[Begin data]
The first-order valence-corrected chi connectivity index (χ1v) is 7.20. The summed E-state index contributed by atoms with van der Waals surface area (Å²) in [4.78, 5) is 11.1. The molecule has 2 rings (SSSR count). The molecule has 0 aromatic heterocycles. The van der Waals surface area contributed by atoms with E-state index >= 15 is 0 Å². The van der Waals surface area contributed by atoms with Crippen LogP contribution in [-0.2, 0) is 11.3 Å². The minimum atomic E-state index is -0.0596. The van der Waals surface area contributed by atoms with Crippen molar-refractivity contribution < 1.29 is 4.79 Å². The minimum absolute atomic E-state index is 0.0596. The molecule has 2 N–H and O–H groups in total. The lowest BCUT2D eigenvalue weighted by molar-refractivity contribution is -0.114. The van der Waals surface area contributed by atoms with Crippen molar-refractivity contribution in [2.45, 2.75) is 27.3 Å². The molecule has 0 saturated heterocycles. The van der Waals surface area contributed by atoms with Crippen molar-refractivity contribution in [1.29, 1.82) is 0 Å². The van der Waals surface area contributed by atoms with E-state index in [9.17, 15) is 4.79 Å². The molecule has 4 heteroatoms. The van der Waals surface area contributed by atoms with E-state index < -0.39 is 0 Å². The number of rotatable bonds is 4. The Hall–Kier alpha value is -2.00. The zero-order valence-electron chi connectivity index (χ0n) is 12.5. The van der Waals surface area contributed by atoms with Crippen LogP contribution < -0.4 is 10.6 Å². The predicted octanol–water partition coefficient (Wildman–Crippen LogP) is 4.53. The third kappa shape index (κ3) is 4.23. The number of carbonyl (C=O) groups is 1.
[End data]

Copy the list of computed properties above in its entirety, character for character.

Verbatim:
The first-order valence-corrected chi connectivity index (χ1v) is 7.20. The summed E-state index contributed by atoms with van der Waals surface area (Å²) in [4.78, 5) is 11.1. The molecule has 2 rings (SSSR count). The molecule has 0 aromatic heterocycles. The van der Waals surface area contributed by atoms with E-state index >= 15 is 0 Å². The van der Waals surface area contributed by atoms with Crippen LogP contribution in [-0.2, 0) is 11.3 Å². The minimum atomic E-state index is -0.0596. The van der Waals surface area contributed by atoms with Crippen molar-refractivity contribution < 1.29 is 4.79 Å². The minimum absolute atomic E-state index is 0.0596. The molecule has 2 N–H and O–H groups in total. The lowest BCUT2D eigenvalue weighted by molar-refractivity contribution is -0.114. The van der Waals surface area contributed by atoms with Crippen molar-refractivity contribution in [2.45, 2.75) is 27.3 Å². The molecule has 0 saturated heterocycles. The van der Waals surface area contributed by atoms with Crippen molar-refractivity contribution in [1.29, 1.82) is 0 Å². The van der Waals surface area contributed by atoms with E-state index in [9.17, 15) is 4.79 Å². The molecule has 4 heteroatoms. The van der Waals surface area contributed by atoms with E-state index < -0.39 is 0 Å². The number of rotatable bonds is 4. The Hall–Kier alpha value is -2.00. The zero-order valence-electron chi connectivity index (χ0n) is 12.5. The van der Waals surface area contributed by atoms with Crippen LogP contribution < -0.4 is 10.6 Å². The predicted octanol–water partition coefficient (Wildman–Crippen LogP) is 4.53. The third kappa shape index (κ3) is 4.23. The number of carbonyl (C=O) groups is 1.